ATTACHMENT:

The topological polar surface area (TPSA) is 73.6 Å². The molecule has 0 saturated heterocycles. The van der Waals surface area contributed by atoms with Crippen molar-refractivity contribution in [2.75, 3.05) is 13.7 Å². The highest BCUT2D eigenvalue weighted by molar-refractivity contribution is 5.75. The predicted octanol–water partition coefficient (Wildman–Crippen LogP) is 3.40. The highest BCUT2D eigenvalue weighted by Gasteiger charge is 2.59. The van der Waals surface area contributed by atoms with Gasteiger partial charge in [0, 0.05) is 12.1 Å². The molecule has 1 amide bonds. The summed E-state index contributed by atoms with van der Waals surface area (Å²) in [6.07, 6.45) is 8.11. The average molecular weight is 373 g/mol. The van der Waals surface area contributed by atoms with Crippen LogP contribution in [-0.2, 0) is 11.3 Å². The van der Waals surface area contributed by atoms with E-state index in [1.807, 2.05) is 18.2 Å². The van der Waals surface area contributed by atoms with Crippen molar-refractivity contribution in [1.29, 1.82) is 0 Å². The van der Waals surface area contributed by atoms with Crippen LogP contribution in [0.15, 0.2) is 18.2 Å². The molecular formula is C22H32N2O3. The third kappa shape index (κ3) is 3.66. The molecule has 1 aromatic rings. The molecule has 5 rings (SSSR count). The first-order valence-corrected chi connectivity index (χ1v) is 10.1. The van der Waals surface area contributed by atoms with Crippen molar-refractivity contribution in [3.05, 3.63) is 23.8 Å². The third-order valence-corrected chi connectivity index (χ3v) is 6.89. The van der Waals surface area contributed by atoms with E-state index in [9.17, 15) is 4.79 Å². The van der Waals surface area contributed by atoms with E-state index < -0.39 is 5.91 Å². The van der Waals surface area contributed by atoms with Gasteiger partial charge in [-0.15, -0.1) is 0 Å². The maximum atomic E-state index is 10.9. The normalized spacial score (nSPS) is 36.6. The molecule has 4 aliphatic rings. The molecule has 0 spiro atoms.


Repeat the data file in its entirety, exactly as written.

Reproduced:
The topological polar surface area (TPSA) is 73.6 Å². The molecule has 0 saturated heterocycles. The van der Waals surface area contributed by atoms with Crippen molar-refractivity contribution in [2.75, 3.05) is 13.7 Å². The highest BCUT2D eigenvalue weighted by molar-refractivity contribution is 5.75. The predicted octanol–water partition coefficient (Wildman–Crippen LogP) is 3.40. The highest BCUT2D eigenvalue weighted by Gasteiger charge is 2.59. The van der Waals surface area contributed by atoms with Gasteiger partial charge in [0, 0.05) is 12.1 Å². The molecule has 1 amide bonds. The summed E-state index contributed by atoms with van der Waals surface area (Å²) in [6.07, 6.45) is 8.11. The average molecular weight is 373 g/mol. The van der Waals surface area contributed by atoms with Crippen LogP contribution in [-0.2, 0) is 11.3 Å². The van der Waals surface area contributed by atoms with E-state index in [1.807, 2.05) is 18.2 Å². The van der Waals surface area contributed by atoms with Crippen molar-refractivity contribution in [1.29, 1.82) is 0 Å². The van der Waals surface area contributed by atoms with Crippen LogP contribution in [0.15, 0.2) is 18.2 Å². The molecular formula is C22H32N2O3. The third kappa shape index (κ3) is 3.66. The molecule has 1 aromatic rings. The molecule has 5 rings (SSSR count). The first-order valence-corrected chi connectivity index (χ1v) is 10.1. The van der Waals surface area contributed by atoms with Crippen molar-refractivity contribution in [3.05, 3.63) is 23.8 Å². The third-order valence-corrected chi connectivity index (χ3v) is 6.89. The van der Waals surface area contributed by atoms with E-state index in [9.17, 15) is 4.79 Å². The van der Waals surface area contributed by atoms with E-state index < -0.39 is 5.91 Å². The van der Waals surface area contributed by atoms with Gasteiger partial charge in [-0.15, -0.1) is 0 Å². The maximum atomic E-state index is 10.9. The normalized spacial score (nSPS) is 36.6. The molecule has 4 aliphatic rings. The molecule has 0 spiro atoms.